Applies To: Windows Server 2003 with SP2, Windows Server 2008 R2, Windows Server 2008 R2 with SP1, Windows Server Update Services, Windows Small Business Server 2011 Standard
Until you install an update, you cannot be certain about the impact it will have on other programs running on your systems. By installing an update in a test environment, you can assess its impact before you decide whether to deploy it to your production systems. This approach can prevent unplanned downtime and lost productivity.
WSUS enables you to create custom computer groups that you can use to test updates. For example, the following image depicts three computer groups: two custom groups that are created by the administrator (Test and Accounting), and the built-in All Computers group.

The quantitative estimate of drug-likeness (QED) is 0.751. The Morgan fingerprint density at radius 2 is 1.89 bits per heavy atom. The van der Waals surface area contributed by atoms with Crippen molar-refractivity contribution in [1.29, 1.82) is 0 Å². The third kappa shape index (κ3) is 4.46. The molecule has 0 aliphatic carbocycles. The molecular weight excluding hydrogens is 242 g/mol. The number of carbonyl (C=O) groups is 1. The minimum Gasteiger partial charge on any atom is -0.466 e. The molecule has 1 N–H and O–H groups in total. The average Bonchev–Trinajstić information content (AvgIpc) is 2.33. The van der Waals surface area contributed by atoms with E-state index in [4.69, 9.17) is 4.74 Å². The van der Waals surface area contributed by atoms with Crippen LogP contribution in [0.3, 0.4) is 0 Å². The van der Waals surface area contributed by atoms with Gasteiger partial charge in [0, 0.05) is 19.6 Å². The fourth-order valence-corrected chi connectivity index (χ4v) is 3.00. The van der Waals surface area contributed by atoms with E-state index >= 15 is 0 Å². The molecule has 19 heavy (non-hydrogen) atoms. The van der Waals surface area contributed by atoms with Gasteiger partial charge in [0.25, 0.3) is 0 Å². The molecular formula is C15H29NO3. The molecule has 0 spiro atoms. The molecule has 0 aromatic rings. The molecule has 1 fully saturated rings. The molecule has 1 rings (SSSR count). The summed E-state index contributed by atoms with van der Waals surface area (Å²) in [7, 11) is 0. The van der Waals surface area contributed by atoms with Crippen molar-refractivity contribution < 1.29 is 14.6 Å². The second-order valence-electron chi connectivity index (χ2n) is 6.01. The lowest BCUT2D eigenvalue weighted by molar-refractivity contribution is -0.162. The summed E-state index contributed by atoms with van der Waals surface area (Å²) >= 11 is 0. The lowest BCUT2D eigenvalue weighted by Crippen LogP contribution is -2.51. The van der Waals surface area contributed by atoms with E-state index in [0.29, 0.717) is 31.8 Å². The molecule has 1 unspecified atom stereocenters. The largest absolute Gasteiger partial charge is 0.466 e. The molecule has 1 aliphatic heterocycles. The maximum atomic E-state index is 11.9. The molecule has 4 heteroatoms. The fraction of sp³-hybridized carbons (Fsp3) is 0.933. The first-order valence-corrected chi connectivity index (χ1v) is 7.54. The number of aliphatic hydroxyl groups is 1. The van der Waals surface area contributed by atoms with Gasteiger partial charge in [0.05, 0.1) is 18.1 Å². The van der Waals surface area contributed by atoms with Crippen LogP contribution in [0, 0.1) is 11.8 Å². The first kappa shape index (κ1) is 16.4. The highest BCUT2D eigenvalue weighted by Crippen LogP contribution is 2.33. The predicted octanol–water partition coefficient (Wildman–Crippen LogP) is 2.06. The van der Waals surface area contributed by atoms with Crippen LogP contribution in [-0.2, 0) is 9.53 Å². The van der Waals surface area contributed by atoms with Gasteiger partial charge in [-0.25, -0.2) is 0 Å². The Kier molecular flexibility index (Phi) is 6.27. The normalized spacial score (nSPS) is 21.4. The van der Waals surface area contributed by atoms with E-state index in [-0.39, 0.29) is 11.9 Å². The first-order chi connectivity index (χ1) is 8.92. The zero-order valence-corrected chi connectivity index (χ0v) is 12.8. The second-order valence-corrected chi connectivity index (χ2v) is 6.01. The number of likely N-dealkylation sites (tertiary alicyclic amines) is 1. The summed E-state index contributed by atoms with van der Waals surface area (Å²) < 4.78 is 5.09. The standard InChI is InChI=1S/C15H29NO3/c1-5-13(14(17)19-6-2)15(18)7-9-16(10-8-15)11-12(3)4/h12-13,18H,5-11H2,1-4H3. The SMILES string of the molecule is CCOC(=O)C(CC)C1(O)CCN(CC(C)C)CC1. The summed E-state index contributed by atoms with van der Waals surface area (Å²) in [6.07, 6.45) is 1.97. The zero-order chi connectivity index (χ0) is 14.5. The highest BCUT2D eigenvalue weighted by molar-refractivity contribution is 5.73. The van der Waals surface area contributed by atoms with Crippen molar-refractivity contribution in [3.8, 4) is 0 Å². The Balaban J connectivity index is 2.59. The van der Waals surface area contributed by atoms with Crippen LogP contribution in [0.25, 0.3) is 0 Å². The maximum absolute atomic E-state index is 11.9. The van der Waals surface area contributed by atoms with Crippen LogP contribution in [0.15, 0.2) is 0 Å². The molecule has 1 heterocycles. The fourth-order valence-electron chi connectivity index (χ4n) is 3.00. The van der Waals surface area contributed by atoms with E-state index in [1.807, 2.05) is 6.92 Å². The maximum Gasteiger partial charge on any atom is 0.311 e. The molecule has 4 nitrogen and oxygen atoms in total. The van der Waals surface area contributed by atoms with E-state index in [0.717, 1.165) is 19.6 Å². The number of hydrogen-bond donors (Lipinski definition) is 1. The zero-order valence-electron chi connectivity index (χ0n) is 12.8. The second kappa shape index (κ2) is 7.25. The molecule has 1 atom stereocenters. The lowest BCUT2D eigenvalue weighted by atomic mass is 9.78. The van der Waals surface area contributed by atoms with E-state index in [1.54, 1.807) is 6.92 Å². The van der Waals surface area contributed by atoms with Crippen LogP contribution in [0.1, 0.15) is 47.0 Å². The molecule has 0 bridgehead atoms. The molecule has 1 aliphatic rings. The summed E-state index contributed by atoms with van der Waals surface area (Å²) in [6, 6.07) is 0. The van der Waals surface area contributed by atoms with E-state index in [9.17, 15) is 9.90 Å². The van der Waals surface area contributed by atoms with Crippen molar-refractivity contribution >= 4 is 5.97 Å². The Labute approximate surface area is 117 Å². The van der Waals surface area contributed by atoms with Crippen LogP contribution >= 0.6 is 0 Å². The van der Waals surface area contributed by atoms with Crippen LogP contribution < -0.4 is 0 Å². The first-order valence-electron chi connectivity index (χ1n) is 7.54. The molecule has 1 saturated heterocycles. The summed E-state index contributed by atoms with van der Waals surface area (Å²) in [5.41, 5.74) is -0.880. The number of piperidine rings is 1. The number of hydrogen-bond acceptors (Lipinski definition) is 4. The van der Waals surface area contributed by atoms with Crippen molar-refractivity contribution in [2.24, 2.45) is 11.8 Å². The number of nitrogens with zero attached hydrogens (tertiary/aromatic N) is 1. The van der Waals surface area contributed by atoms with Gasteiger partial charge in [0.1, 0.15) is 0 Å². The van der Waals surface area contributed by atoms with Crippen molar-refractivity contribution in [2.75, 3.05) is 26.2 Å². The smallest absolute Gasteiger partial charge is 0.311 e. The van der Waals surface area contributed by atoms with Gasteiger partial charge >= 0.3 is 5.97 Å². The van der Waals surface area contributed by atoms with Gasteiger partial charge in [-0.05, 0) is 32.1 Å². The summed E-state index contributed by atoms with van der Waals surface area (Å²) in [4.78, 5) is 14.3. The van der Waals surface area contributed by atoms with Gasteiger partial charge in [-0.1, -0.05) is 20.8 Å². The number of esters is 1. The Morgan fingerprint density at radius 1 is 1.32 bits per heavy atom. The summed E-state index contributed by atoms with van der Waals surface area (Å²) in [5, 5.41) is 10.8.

In this example, the Test group contains a small number of computers that are representative of the computers in the Accounting group. The administrator can first approve updates for the Test group. If the testing goes well, the administrator can roll out the updates to the Accounting group.
You can create multiple test computer groups with configurations that resemble the computers in departments in your organization.
Test service packs carefully
You should thoroughly test large bundles of updates such as service packs to ensure that they do not break line-of-business applications.
- Windows® 7 with Service Pack 1 (SP1)
- Windows Server® 2008 R2 with Service Pack 1 (SP1)
Following is a typical test strategy:
Set up test computer groups in which the test computers are configured with the same applications as the production groups.
Approve installation only to these groups.
Verify that the applications continue to function correctly.